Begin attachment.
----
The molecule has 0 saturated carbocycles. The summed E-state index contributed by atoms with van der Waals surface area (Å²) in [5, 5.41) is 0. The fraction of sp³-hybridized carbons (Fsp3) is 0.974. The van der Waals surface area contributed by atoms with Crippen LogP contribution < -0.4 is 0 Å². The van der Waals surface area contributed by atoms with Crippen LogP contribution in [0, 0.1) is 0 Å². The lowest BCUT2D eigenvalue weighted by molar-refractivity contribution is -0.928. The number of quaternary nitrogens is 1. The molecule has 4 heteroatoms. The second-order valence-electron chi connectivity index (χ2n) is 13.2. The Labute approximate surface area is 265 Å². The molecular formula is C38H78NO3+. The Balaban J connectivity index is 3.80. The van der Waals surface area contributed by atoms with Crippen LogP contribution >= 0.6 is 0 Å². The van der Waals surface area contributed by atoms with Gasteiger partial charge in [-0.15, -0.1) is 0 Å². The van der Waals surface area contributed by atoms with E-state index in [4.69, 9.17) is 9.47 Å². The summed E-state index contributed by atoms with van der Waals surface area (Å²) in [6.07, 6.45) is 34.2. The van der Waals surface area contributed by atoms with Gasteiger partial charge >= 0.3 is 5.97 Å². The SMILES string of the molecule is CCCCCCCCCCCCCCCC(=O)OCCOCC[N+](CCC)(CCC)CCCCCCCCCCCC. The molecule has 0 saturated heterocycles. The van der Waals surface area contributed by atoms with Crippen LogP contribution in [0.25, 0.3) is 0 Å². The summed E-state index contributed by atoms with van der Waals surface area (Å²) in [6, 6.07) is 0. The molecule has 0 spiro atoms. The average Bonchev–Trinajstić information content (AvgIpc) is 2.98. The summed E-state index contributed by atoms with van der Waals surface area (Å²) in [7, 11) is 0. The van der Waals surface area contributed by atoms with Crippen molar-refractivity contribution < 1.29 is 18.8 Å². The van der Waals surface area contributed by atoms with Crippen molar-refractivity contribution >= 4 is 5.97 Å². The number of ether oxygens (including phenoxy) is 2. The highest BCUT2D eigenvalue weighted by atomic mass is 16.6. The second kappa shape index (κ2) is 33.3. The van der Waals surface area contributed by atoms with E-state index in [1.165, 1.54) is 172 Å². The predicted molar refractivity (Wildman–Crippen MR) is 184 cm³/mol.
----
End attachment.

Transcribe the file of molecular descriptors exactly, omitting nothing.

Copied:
The molecule has 0 saturated carbocycles. The summed E-state index contributed by atoms with van der Waals surface area (Å²) in [5, 5.41) is 0. The fraction of sp³-hybridized carbons (Fsp3) is 0.974. The van der Waals surface area contributed by atoms with Crippen LogP contribution < -0.4 is 0 Å². The van der Waals surface area contributed by atoms with Crippen LogP contribution in [0, 0.1) is 0 Å². The lowest BCUT2D eigenvalue weighted by molar-refractivity contribution is -0.928. The number of quaternary nitrogens is 1. The molecule has 4 heteroatoms. The second-order valence-electron chi connectivity index (χ2n) is 13.2. The Labute approximate surface area is 265 Å². The molecular formula is C38H78NO3+. The Balaban J connectivity index is 3.80. The van der Waals surface area contributed by atoms with Crippen LogP contribution >= 0.6 is 0 Å². The van der Waals surface area contributed by atoms with Gasteiger partial charge in [-0.15, -0.1) is 0 Å². The van der Waals surface area contributed by atoms with E-state index in [4.69, 9.17) is 9.47 Å². The summed E-state index contributed by atoms with van der Waals surface area (Å²) in [6.07, 6.45) is 34.2. The van der Waals surface area contributed by atoms with Gasteiger partial charge >= 0.3 is 5.97 Å². The SMILES string of the molecule is CCCCCCCCCCCCCCCC(=O)OCCOCC[N+](CCC)(CCC)CCCCCCCCCCCC. The molecule has 0 saturated heterocycles. The van der Waals surface area contributed by atoms with Crippen LogP contribution in [0.25, 0.3) is 0 Å². The summed E-state index contributed by atoms with van der Waals surface area (Å²) in [6, 6.07) is 0. The molecule has 0 spiro atoms. The average Bonchev–Trinajstić information content (AvgIpc) is 2.98. The summed E-state index contributed by atoms with van der Waals surface area (Å²) in [7, 11) is 0. The van der Waals surface area contributed by atoms with Crippen molar-refractivity contribution < 1.29 is 18.8 Å². The van der Waals surface area contributed by atoms with Crippen molar-refractivity contribution >= 4 is 5.97 Å². The number of ether oxygens (including phenoxy) is 2. The highest BCUT2D eigenvalue weighted by atomic mass is 16.6. The second kappa shape index (κ2) is 33.3. The van der Waals surface area contributed by atoms with E-state index in [1.165, 1.54) is 172 Å². The predicted molar refractivity (Wildman–Crippen MR) is 184 cm³/mol.